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EAN : 9780199291151
384 pages
Éditeur : Book Club (01/01/2002)

Note moyenne : 4.67/5 (sur 3 notes)
Résumé :
In The Blank Slate, Steven Pinker explores the idea of human nature and its moral, emotional, and political colorings. He shows how many intellectuals have denied the existence of human nature by embracing three linked dogmas: the Blank Slate (the mind has no innate traits), the Noble Savage (people are born good and corrupted by society), and the Ghost in the Machine (each of us has a soul that makes choices free from biology). Each dogma carries a moral burden, so... >Voir plus
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Critiques, Analyses et Avis (1) Ajouter une critique
neutrinou
  11 avril 2016
"...J'ai souvenir que j'évoquais entre autres exemples des gestalt qui me semblaient innées, comme celles des courbes qui font le succès de revues comme Playboy - sans qu'on comprenne vraiment pourquoi. On connait tous l'histoire de la tache rouge sur le bec du goéland qui permet au bébé goéland d'interagir dès la naissance avec sa mère pour se faire nourrir. Nous avons nous aussi nos taches rouges."
Retrouvez l'intégralité de la recension de ce livre fondateur pour moi sur mon blog.
A bientôt !
Lien : http://brikbrakbrok.blogspot..
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Citations et extraits (9) Voir plus Ajouter une citation
gazellllgazellll   24 septembre 2020
If behavioral genetic studies show no lasting effects of the home, and studies of parenting practices are uninformative, what about studies that compare radically different childhood milieus? The results, again, are bracing. Decades of studies have shown that, all things being equal, children turn out pretty much the same way whether their mothers work or stay at home, whether they are placed in daycare or not, whether they have siblings or are only children, whether their parents have a conventional or an open marriage, whether they grow up in an Ozzie-and-Harriet home or a hippie commune, whether their conceptions were planned, were accidental, or took place in a test tube, and whether they have two parents of the same sex or one of each.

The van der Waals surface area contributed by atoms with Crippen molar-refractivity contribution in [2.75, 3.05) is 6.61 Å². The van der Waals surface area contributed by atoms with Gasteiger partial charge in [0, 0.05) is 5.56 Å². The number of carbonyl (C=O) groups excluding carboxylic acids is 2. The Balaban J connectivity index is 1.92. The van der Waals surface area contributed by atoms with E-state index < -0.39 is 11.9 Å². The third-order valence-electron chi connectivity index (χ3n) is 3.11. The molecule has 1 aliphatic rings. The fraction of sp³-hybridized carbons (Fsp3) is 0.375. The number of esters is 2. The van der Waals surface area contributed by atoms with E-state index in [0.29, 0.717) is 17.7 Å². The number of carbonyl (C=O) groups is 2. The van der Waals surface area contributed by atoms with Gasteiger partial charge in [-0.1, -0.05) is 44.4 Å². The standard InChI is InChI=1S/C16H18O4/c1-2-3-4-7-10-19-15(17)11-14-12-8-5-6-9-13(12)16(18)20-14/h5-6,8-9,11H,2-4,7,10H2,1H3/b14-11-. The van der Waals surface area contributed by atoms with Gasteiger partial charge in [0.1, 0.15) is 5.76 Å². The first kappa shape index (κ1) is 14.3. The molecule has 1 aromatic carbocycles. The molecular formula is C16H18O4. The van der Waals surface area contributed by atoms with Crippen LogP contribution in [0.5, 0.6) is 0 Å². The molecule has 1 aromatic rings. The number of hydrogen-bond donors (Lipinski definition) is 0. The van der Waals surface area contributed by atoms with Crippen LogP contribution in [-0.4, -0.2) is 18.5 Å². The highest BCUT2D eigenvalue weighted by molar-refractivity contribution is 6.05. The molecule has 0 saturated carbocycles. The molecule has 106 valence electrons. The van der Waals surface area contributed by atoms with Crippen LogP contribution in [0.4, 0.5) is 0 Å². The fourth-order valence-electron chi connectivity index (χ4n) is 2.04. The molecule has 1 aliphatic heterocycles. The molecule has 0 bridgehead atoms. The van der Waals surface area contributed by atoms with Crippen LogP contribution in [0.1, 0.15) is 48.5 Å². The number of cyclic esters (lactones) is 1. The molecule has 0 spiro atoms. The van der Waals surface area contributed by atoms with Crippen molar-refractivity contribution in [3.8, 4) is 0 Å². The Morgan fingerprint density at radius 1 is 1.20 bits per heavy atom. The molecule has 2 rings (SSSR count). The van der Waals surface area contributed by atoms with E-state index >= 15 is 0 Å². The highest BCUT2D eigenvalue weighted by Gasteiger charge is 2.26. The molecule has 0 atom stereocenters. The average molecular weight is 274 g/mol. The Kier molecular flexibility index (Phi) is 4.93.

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gazellllgazellll   21 septembre 2020
Anyone familiar with academia knows that it breeds ideological cults that are prone to dogma and resistant to criticism. Many women believe that this has now happened to feminism. In her book Who Stole Feminism? the philosopher Christina Hoff Sommers draws a useful distinction between two schools of thought.11Equity feminism opposes sex discrimination and other forms of unfairness to women. It is part of the classical liberal and humanistic tradition that grew out of the Enlightenment, and it guided the first wave of feminism and launched the second wave. Gender feminism holds that women continue to be enslaved by a pervasive system of male dominance, the gender system, in which “bi-sexual infants are transformed into male and female gender personalities, the one destined to command, the other to obey.”12 It is opposed to the classical liberal tradition and allied instead with Marxism, postmodernism, social constructionism, and radical science. It has became the credo of some women’s studies programs, feminist organizations, and spokespeople for the women’s movement.

Equity feminism is a moral doctrine about equal treatment that makes no commitments regarding open empirical issues in psychology or biology. Gender feminism is an empirical doctrine committed to three claims about human nature. The first is that the differences between men and women have nothing to do with biology but are socially constructed in their entirety. The second is that humans possess a single social motive—power—and that social life can be understood only in terms of how it is exercised. The third is that human interactions arise not from the motives of people dealing with each other as individuals but from the motives of groups dealing with other groups—in this case, the male gender dominating the female gender.
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gazellllgazellll   21 septembre 2020